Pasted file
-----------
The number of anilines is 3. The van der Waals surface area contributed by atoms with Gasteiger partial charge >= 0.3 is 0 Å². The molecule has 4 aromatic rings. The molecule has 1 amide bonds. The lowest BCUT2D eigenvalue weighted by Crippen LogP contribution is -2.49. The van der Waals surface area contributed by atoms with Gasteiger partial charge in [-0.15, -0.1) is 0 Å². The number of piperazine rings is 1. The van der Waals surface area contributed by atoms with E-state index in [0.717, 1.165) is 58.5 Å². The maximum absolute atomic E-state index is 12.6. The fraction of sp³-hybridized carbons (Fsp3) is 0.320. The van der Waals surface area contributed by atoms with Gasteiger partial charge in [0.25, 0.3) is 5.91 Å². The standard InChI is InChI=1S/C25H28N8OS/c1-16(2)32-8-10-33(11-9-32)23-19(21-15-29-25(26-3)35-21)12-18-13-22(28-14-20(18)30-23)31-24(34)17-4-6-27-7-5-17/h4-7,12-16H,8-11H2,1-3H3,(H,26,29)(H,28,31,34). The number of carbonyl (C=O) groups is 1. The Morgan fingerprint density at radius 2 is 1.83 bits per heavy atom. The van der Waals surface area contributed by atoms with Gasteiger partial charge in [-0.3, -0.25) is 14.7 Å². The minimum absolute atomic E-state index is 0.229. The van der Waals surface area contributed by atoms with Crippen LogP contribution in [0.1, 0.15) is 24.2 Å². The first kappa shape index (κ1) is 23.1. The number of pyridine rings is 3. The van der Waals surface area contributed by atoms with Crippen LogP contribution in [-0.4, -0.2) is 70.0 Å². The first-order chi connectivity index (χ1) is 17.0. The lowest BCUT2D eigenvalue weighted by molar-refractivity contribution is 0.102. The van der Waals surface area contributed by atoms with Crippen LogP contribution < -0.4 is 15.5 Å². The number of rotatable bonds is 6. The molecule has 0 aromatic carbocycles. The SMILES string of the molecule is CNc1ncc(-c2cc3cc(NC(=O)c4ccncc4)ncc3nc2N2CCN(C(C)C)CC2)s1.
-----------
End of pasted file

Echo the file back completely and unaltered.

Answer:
The number of anilines is 3. The van der Waals surface area contributed by atoms with Gasteiger partial charge >= 0.3 is 0 Å². The molecule has 4 aromatic rings. The molecule has 1 amide bonds. The lowest BCUT2D eigenvalue weighted by Crippen LogP contribution is -2.49. The van der Waals surface area contributed by atoms with Gasteiger partial charge in [-0.15, -0.1) is 0 Å². The number of piperazine rings is 1. The van der Waals surface area contributed by atoms with E-state index in [0.717, 1.165) is 58.5 Å². The maximum absolute atomic E-state index is 12.6. The fraction of sp³-hybridized carbons (Fsp3) is 0.320. The van der Waals surface area contributed by atoms with Gasteiger partial charge in [0.25, 0.3) is 5.91 Å². The standard InChI is InChI=1S/C25H28N8OS/c1-16(2)32-8-10-33(11-9-32)23-19(21-15-29-25(26-3)35-21)12-18-13-22(28-14-20(18)30-23)31-24(34)17-4-6-27-7-5-17/h4-7,12-16H,8-11H2,1-3H3,(H,26,29)(H,28,31,34). The number of carbonyl (C=O) groups is 1. The Morgan fingerprint density at radius 2 is 1.83 bits per heavy atom. The van der Waals surface area contributed by atoms with Gasteiger partial charge in [-0.3, -0.25) is 14.7 Å². The minimum absolute atomic E-state index is 0.229. The van der Waals surface area contributed by atoms with Crippen LogP contribution in [0.1, 0.15) is 24.2 Å². The first kappa shape index (κ1) is 23.1. The number of pyridine rings is 3. The van der Waals surface area contributed by atoms with Crippen LogP contribution in [-0.4, -0.2) is 70.0 Å². The first-order chi connectivity index (χ1) is 17.0. The lowest BCUT2D eigenvalue weighted by molar-refractivity contribution is 0.102. The van der Waals surface area contributed by atoms with Crippen LogP contribution < -0.4 is 15.5 Å². The number of rotatable bonds is 6. The molecule has 0 aromatic carbocycles. The SMILES string of the molecule is CNc1ncc(-c2cc3cc(NC(=O)c4ccncc4)ncc3nc2N2CCN(C(C)C)CC2)s1.